Robert and Robin Charlton did what some people may think is impossible: They retired at the age of 43 back in 2006. They are now enjoying a life of traveling the world and blogging about their adventures. So, what’s their secret to success, and could it work for you?
The Charltons—who decided not to have children—left the workplace behind by following a few key steps. When they were in their early 30s, they set in place a 15-year plan that would guide them to retirement. First, they made a push to settle all their debts other than their home mortgage, paying off things like credit cards and auto loans. They also switched from a 30-year to a 15-year mortgage to better align with their time frame.
“Finally, we did two things that are easy to talk about but hard to do: We lived well below our means and we consistently invested every single month regardless of stock market performance,” says Robert Charlton, who co-authored “How to Retire Early: Your Guide to Getting Rich Slowly and Retiring on Less” with his wife, Robin.
“Having a clearly defined goal with a set date for early retirement kept us motivated,” he adds. “We loved watching our investments increase and our days to early retirement decrease.”
If you’re feeling inspired, here are some general guidelines learned from the Charltons’ story on how you may save for retirement even if you don’t have corporate benefits:
A 401(k) account with a company match may be a great perk, but Roth IRAs might be another terrific tool to consider, advises Charlton. They are available to every U.S. citizen who has earned income from a job. You can invest up to $5,500 per year—$6,500 if you’re age 50 or older. If you’re married and your spouse has a job, you can each invest to these limits.
“Begin socking away as much as you can each year,” says Charlton. “You invest already-taxed income but never pay taxes on the money you take out, including the earnings. It’s great for the long term.”
Charlton suggests to invest regularly regardless of market conditions. “Beginning investors worry more than they should about day-to-day volatility in the stock market,” says Charlton. “If you’re investing for the long term, then you should pay very little attention to swings in the market.”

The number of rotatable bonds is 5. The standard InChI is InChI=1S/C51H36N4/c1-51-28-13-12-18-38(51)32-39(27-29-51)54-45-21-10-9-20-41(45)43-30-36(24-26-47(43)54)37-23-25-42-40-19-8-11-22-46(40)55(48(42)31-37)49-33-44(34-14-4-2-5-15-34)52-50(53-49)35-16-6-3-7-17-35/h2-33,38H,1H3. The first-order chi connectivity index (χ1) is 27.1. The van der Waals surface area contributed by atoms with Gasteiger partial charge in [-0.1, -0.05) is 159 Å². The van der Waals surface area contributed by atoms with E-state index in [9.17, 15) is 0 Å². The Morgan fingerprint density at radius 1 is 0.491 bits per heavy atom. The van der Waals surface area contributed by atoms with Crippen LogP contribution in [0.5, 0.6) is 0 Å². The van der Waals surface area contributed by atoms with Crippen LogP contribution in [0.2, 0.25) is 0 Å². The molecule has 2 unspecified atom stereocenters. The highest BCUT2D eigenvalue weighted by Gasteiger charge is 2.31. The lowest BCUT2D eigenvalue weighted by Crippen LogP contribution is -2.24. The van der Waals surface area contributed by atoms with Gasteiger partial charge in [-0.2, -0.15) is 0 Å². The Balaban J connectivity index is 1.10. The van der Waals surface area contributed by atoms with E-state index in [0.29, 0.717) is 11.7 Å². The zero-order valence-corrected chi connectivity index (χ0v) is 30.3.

In fact, your time horizon is so long that you should actually welcome bad financial news, says Charlton. It means you can buy more shares for less money.
“Bear markets are like extended sales at your favorite store: Scoop up as many deals as you can while the getting is good,” he says. “Too many investors dread bear markets instead of seeing them as opportunities to buy low and eventually sell high.”
For those who are trying to learn how to invest, the United States Securities and Exchange Commission (SEC) offers a number of resources and guides that may help you educate yourself about some of the facets of online trading.
Charlton advises do-it-yourself retirement planners should streamline their processes, which means working with one investment firm that charges low expense ratios—a term that, according to the SEC, refers to the yearly fees that funds charge their shareholders—and investing in a straightforward index fund that mirrors the total U.S. stock market. If it’s your first time hearing that term, the SEC describes an index fund as one that “buys all, or a representative sample, of the securities in a specific index, like the S&P 500 Index.”
“Once you have a solid position in the total U.S. stock market fund, you can optionally invest in other funds that invest in stocks of non-U.S. companies,” says Charlton. “As you near your retirement goal, I also recommend a bond market index fund to provide a safe haven during stock market downturns.” According to the SEC, bond market index funds largely invest in bonds and debt securities such as government bonds and corporate bonds.
Charlton recommends using an electronic spreadsheet to keep tabs on your investments. He had a simple document that listed his taxable, 401(k), and Roth IRA contributions, and a column with a grand total.
“Even if you’re employed at a great company, think of yourself as being self-employed when it comes to investing for your own retirement,” says Charlton. “You’re in charge, so take the reins and put together a game plan for how you’ll reach your retirement goal.”
Though it can be tempting to tap into your savings, it’s prudent to leave the money you’ve allocated for retirement untouched. Why? As the U.S. Department of Labor points out, withdrawing money from your retirement funds will cost you money in the long term in lost principal and interest. There are also federal regulations that levy hefty fees on these kinds of transactions, making them less appealing even in the short term.
Will you stop working when you hit 65, or are you planning on working part-time after you retire from your full-time position? It’s important to plan out the arc of your career—no matter how far in the future it might seem.
The Social Security Administration (SSA) also recommends calculating just how long your retirement will last. Life expectancy has risen significantly over the past century, and you’ll want to make sure that your retirement income will enable you to maintain your lifestyle.
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